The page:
Charles Barkley and his Multivariate Ad Testing

I never knew Charles Barkley gained weight after retiring from his basketball career until he started endorsing Weight Watchers. Standing with his arms crossed, giving that smug sort of “I’m awesome” look, he stared me down in a display ad for the mega brand that is now targeting men.

I spent a lot of time on that page and I noticed the ad kept changing, with other variations of the same display ad. Some featured other “regular guys” and another showed Charles Barkley alongside different copy. More than likely, Weight Watchers’ advertisers are doing multivariate tests to see which ads will get the best results. By multivariate, they put out many display ads at once and test the effectiveness of combinations of different features such as buttons, copy, pictures, background color, and really whatever they feel significant. I analyzed some of the Charles Barkley ads below to show you how it works. Multivariate testing increases in complexity as the number of variations increases. It’s apparent here that Weight Watchers had a good chunk of change to get this rolling.

weight

One of the biggest variations I noticed was the buttons. You’ll see both color and call to action change in each, mainly because call to action is a big factor in driving clicks. The ad above takes a serious tone and is the only one I noticed to feature any sort of ranking. I think the content here looks crammed and somewhat busy.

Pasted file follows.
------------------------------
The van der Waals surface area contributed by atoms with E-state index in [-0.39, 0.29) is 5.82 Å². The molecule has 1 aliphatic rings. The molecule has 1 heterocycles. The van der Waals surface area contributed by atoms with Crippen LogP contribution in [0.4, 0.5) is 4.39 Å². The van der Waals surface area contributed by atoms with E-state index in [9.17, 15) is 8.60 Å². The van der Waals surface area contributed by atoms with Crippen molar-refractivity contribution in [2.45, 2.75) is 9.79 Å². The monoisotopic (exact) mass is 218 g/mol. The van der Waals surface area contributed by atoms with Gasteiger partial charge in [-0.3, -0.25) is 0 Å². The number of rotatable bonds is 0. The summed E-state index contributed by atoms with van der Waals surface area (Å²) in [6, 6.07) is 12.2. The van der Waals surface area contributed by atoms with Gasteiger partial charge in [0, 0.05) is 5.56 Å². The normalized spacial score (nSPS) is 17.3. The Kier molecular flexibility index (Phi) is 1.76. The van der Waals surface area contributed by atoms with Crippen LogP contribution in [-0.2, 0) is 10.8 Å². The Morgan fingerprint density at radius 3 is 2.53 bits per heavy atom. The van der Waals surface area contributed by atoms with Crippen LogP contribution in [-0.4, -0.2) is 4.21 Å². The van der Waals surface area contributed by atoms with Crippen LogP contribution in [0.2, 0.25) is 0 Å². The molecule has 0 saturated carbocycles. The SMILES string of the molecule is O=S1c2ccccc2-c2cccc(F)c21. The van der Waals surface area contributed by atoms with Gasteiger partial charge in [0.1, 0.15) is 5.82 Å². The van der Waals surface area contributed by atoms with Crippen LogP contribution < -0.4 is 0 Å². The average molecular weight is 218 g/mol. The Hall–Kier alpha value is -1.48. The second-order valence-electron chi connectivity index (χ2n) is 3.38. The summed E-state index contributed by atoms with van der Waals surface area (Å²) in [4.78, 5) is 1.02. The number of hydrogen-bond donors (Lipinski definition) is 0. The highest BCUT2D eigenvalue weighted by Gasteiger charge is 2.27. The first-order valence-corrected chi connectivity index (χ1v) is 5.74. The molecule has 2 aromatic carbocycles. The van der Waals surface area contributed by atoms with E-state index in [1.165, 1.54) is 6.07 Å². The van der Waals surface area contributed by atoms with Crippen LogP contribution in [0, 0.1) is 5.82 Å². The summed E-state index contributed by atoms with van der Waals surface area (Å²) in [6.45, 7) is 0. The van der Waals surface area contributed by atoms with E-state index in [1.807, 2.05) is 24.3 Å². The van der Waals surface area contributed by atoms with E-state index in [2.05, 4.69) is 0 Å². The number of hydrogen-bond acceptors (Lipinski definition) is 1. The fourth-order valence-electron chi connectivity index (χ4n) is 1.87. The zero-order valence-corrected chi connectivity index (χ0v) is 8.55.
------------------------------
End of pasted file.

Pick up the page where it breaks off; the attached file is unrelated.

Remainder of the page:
lose

This is a pretty big contrast from the last ad in terms of simplicity. They use the campaign slogan “Lose Like a Man” and nothing else. The button is now blue and a bit more rounded. I’m personally a fan of simplicity, but I don’t believe this will work for their target (men).

pretty

Here they incorporate a bit of humor. This is also the first time we get his total weight loss number. There’s a nice amount of copy here and sports are usually a great way to capture the male demographic.

numbers

Going along with the sports thing once more, “Sir Charles” is now holding a basketball. Again, there is a nice amount of content here. I also like that his weight loss number is now included in the main copy instead of below in a smaller text. It makes for the right amount of ad content.

So here’s what it boils down to:

Calls to Action: Start Now, Go, See How, Learn How

Button Colors: Red, Blue, Brown, Green

Background Color: Gray fade, All black

Charles Barkley Poses: Arms crossed, Hands in jeans, Holding basketball

The above factors are where you find the most surprising results. Believe it or not, there is often a color or call to action preference that starts to appear. Even Charles Barkley’s manly poses will make the difference. I mentioned my preferences and I’m sure you have some of your own, which is why multivariate testing can be so important. If you really want an effective campaign, don’t trust any opinions until you see some valid testing results. They would shock you.

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